ANOTHER round of tension is brewing in the polity following the announcement by the Federal Government that it is remodelling “grazing areas” throughout the country into ranches.
This is coming after the RUGA policy was comprehensively rejected in all states in the South East, South-South, South West and majority of states in the Middle Belt areas.
This time, the announcement came through the Executive Secretary of the National Commission for Nomadic Education, NCNE, Prof. Bashir Usman on Tuesday, December 3, 2019 at a three-day capacity building seminar.
According to Usman, seven states – Adamawa, Taraba, Benue, Kaduna, Plateau, Nasarawa and Zamfara – have been selected for the pilot of the “remodelling” programme which will eventually be carried out in the six geopolitical zones of the country.
He said 141 out of 416 “grazing reserves” measuring about 3.4 million hectares have already been carved out, demarcated and gazetted.
Usman also declared that these territories would be turned into “state-of-the-art” grazing reserves for livestock herders to end “farmers/herders conflicts” and also modernise livestock agriculture.
As with the suspended RUGA policy, we once again urge the Federal Government to exercise wisdom and caution in its efforts to modernise livestock agriculture in Nigeria.
If this so-called “remodelling” policy is enforced in the manner that Usman has portrayed it, it will not be any different from the discredited RUGA policy. In that case, it will not promote peaceful coexistence between Nigerians of different ethnic and occupational backgrounds.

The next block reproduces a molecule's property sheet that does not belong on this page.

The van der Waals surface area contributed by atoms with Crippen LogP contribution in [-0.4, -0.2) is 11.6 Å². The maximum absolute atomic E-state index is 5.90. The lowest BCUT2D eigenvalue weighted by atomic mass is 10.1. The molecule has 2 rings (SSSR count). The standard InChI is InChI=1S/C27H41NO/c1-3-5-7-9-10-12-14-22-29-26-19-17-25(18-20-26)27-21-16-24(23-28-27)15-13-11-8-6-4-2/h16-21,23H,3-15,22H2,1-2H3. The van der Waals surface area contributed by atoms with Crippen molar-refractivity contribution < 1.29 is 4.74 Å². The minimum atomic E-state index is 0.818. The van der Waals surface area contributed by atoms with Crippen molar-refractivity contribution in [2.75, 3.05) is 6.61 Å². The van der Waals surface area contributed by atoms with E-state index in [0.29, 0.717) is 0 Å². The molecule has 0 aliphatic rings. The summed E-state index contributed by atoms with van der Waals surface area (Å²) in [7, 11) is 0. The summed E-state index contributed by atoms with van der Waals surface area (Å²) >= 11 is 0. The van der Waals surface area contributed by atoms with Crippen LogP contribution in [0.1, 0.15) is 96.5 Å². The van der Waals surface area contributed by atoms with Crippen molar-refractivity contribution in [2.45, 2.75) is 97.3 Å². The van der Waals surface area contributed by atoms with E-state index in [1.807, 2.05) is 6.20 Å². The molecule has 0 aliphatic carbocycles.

It will sow the seeds of endless conflicts which could undermine the very existence of the country. The RUGA and Remodelling programmes can only be carried out in states and communities whose indigenes accept and desire them.
We hope that in gazetting any so-called grazing reserve in any state of the federation, the consent of the communities and governors (who under the constitution hold the land in trust for the people) has been obtained and the existing laws of the state on open grazing taken into account.
We caution that any attempt to forcibly gazette and commandeer the ancestral patrimony of any Nigerian community will worsen the already existing bloody conflicts rather than solve the situation.
It is difficult to imagine any community that will welcome the imposition of violence-prone ethnic strangers on their land without their consent.
The Federal Government should encourage the nomads who wish to ranch their animals to take advantage of the generous offers of land by many Northern states, such as Kano, Niger, Zamfara and others.
We call for the implementation of a National Livestock Transformation Plan, NLTP, which will embrace all Nigerians wishing to invest in livestock farming rather than seize people’s lands and hand over to a particular ethnic group.
It will stoke fierce enmity and unending conflicts.